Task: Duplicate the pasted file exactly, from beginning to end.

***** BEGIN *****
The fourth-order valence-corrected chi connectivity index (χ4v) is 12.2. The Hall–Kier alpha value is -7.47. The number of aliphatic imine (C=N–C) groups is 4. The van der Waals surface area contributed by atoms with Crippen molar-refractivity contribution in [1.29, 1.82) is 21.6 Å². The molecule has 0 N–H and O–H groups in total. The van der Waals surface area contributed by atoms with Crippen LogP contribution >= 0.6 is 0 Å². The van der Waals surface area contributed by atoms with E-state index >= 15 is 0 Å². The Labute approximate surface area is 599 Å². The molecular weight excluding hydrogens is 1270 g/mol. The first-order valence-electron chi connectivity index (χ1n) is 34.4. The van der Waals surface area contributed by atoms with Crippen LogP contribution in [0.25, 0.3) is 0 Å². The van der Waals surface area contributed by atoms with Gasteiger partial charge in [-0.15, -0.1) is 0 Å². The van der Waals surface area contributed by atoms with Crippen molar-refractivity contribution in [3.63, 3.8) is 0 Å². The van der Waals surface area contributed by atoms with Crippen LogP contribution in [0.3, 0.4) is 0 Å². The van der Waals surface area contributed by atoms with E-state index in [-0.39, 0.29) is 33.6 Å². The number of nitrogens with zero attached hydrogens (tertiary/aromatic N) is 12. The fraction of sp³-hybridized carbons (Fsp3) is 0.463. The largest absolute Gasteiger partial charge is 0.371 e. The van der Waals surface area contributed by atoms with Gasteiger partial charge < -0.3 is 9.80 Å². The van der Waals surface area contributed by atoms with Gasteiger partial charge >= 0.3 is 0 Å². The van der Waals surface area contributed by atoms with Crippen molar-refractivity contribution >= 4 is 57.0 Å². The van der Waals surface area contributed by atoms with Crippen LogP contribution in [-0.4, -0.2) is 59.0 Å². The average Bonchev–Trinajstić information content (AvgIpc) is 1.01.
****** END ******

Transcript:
The fourth-order valence-corrected chi connectivity index (χ4v) is 12.2. The Hall–Kier alpha value is -7.47. The number of aliphatic imine (C=N–C) groups is 4. The van der Waals surface area contributed by atoms with Crippen molar-refractivity contribution in [1.29, 1.82) is 21.6 Å². The molecule has 0 N–H and O–H groups in total. The van der Waals surface area contributed by atoms with Crippen LogP contribution >= 0.6 is 0 Å². The van der Waals surface area contributed by atoms with E-state index >= 15 is 0 Å². The Labute approximate surface area is 599 Å². The molecular weight excluding hydrogens is 1270 g/mol. The first-order valence-electron chi connectivity index (χ1n) is 34.4. The van der Waals surface area contributed by atoms with Crippen LogP contribution in [0.25, 0.3) is 0 Å². The van der Waals surface area contributed by atoms with Gasteiger partial charge in [-0.15, -0.1) is 0 Å². The van der Waals surface area contributed by atoms with Crippen molar-refractivity contribution in [3.63, 3.8) is 0 Å². The van der Waals surface area contributed by atoms with Crippen LogP contribution in [0.3, 0.4) is 0 Å². The van der Waals surface area contributed by atoms with E-state index in [-0.39, 0.29) is 33.6 Å². The number of nitrogens with zero attached hydrogens (tertiary/aromatic N) is 12. The fraction of sp³-hybridized carbons (Fsp3) is 0.463. The largest absolute Gasteiger partial charge is 0.371 e. The van der Waals surface area contributed by atoms with Gasteiger partial charge < -0.3 is 9.80 Å². The van der Waals surface area contributed by atoms with Gasteiger partial charge >= 0.3 is 0 Å². The van der Waals surface area contributed by atoms with Crippen molar-refractivity contribution >= 4 is 57.0 Å². The van der Waals surface area contributed by atoms with Crippen LogP contribution in [-0.4, -0.2) is 59.0 Å². The average Bonchev–Trinajstić information content (AvgIpc) is 1.01.